The elite classes have gotten so ahead of themselves that, throughout the entire election, they refused to even engage in discussion with Trump supporters, instead simply writing them off as racist and ignorant. There’s no doubt that some of these people are racist, some are ignorant, and a good few are deplorable. But, how do we expect to progress and open people to new ideas if we refuse to engage with them because we believe them to be morally inferior? You simply cannot. It is this extreme snobbery and elitism – characterised by safe-space culture at universities and the wider censorship of anything deemed “offensive” or “wrong” – that has further alienated and infuriated the frustrated masses. Did Hillary really expect to win people’s hearts and minds by calling Trump supporters a “basket of deplorables”? Hillary thought that she was too good for the vote of the less educated; she made it clear that she didn’t represent them, and this was utterly fatal. Whilst Hillary was lambasting the working classes, Trump was winning them over by accepting their concerns as legitimate, and championing himself as the saviour of the ordinary, forgotten people. If you want the support of the people, then you have to engage with them. You have to listen to them even if you regard their views as beneath contempt. You have to persuade them to come with you, instead of just leaving them behind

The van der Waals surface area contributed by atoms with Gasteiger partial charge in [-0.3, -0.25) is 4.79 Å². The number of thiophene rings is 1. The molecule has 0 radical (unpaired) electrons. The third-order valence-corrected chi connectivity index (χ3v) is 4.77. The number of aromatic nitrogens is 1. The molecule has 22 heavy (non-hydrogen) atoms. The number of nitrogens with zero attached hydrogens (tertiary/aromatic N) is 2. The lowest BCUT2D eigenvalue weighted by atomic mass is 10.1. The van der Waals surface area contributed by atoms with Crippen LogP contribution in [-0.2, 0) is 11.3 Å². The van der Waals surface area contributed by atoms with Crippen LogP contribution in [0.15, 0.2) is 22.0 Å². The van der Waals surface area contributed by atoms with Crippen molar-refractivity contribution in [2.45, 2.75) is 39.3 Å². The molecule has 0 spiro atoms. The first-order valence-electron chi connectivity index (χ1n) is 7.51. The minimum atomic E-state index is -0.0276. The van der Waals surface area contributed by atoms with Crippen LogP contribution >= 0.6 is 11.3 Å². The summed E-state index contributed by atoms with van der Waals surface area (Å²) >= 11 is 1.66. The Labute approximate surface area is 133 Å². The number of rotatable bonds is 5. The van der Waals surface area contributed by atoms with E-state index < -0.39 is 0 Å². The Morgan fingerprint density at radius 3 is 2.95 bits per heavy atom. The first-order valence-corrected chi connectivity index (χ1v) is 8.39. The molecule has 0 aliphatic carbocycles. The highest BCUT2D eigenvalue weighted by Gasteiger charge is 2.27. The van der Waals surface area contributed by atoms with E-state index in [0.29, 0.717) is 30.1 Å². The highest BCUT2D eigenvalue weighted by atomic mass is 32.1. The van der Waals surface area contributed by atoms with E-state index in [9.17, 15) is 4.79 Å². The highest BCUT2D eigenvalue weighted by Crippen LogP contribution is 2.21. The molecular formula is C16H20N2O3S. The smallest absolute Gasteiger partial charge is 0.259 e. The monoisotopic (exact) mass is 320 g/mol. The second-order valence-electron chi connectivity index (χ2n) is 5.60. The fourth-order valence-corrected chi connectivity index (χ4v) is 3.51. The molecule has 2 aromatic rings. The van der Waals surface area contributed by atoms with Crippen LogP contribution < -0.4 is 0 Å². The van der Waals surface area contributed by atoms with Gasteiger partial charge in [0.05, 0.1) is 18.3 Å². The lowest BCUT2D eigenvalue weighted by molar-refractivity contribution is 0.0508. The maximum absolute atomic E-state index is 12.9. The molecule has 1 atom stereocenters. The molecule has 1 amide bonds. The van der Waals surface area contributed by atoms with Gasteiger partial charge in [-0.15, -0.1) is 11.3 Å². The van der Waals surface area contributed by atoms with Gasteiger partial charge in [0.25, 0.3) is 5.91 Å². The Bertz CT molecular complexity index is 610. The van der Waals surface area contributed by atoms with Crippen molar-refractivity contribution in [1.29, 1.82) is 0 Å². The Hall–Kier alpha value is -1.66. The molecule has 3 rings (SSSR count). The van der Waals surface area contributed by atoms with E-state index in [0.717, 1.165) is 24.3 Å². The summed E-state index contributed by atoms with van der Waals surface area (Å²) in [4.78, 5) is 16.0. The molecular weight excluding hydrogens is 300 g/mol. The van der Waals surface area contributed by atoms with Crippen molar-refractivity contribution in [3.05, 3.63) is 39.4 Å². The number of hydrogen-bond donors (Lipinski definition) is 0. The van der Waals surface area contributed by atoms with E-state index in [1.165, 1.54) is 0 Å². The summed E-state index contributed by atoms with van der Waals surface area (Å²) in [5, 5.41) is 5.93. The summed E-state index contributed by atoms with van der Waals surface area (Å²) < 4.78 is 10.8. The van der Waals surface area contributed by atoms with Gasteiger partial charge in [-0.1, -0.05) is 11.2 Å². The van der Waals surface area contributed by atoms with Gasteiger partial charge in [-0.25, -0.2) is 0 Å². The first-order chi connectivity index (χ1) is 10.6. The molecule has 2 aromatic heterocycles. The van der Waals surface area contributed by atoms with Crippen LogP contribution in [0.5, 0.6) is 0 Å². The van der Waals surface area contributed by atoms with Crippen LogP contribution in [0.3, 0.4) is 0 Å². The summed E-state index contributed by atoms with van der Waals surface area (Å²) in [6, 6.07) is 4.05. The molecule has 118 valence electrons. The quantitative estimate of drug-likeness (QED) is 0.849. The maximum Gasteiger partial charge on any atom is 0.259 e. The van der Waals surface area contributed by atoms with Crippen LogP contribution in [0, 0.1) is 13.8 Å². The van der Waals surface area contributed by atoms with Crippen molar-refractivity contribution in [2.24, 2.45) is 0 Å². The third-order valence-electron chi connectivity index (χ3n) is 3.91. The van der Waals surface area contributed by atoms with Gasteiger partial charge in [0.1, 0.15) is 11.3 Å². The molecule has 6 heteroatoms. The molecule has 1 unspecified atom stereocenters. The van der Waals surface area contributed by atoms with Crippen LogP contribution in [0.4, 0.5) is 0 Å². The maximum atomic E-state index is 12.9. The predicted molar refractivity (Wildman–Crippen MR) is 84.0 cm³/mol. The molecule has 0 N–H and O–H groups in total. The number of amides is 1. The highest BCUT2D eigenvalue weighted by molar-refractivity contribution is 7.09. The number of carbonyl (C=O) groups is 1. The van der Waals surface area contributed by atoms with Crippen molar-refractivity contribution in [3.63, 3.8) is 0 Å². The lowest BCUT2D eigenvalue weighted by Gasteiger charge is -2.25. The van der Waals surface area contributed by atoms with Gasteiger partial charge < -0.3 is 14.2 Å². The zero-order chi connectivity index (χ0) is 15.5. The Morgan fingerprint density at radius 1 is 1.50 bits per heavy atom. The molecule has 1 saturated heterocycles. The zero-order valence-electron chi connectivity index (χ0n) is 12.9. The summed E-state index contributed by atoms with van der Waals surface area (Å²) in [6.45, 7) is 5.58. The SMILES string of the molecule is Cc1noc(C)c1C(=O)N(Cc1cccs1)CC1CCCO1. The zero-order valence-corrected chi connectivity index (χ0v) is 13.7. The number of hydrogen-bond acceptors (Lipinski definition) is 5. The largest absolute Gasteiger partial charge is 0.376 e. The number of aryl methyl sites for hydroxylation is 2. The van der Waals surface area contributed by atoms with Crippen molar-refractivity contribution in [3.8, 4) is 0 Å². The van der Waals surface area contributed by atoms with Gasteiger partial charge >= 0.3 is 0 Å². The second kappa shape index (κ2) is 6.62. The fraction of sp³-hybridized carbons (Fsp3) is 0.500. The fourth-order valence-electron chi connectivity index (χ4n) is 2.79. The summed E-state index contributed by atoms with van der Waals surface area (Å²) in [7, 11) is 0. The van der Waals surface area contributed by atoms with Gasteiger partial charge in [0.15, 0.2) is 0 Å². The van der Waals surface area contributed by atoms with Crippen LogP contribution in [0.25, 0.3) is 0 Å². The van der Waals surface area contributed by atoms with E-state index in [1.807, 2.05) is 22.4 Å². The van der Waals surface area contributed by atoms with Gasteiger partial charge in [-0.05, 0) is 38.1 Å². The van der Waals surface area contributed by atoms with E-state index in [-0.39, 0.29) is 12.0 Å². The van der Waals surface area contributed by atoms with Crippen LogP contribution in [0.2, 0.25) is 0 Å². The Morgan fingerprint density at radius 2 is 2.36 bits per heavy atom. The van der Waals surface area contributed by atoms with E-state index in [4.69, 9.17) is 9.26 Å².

With the rise of Trump, the Democratic Party should have picked up on these increasing frustrations amongst the electorate – but they were far too disconnected from people. They have created a world where it is possible for someone like Donald Trump to win presidency; they had the option to offer people something new and exciting in Bernie Sanders, but instead, they disillusioned people further, by picking the candidate who was despised as the embodiment of everything that everyone hated in the American political system. Donald Trump won because the Democrats could not manage to mobilise and inspire voters. Hillary as president, would have been nothing new and nothing inspiring; she offered predictability, and it is should be no surprise that the election chose inspiration over stagnation. People knew exactly what she offered: more lies, more war and more corruption, and they concluded they would rather risk the unknown Trump than the failure-embodying Clinton, as the latter represented risking another four years of what they already have, which was simply not good enough. Sanders was by far the most exciting candidate to Democrat voters, but this was ignored by the political establishment; it was seen as Hillary’s “turn”. Ultimately, the Democrats could offer people the status quo and it was emphatically rejected by those whose votes swing elections. Trump’s victory must be seen to rest quite squarely on the DNC’s shoulders.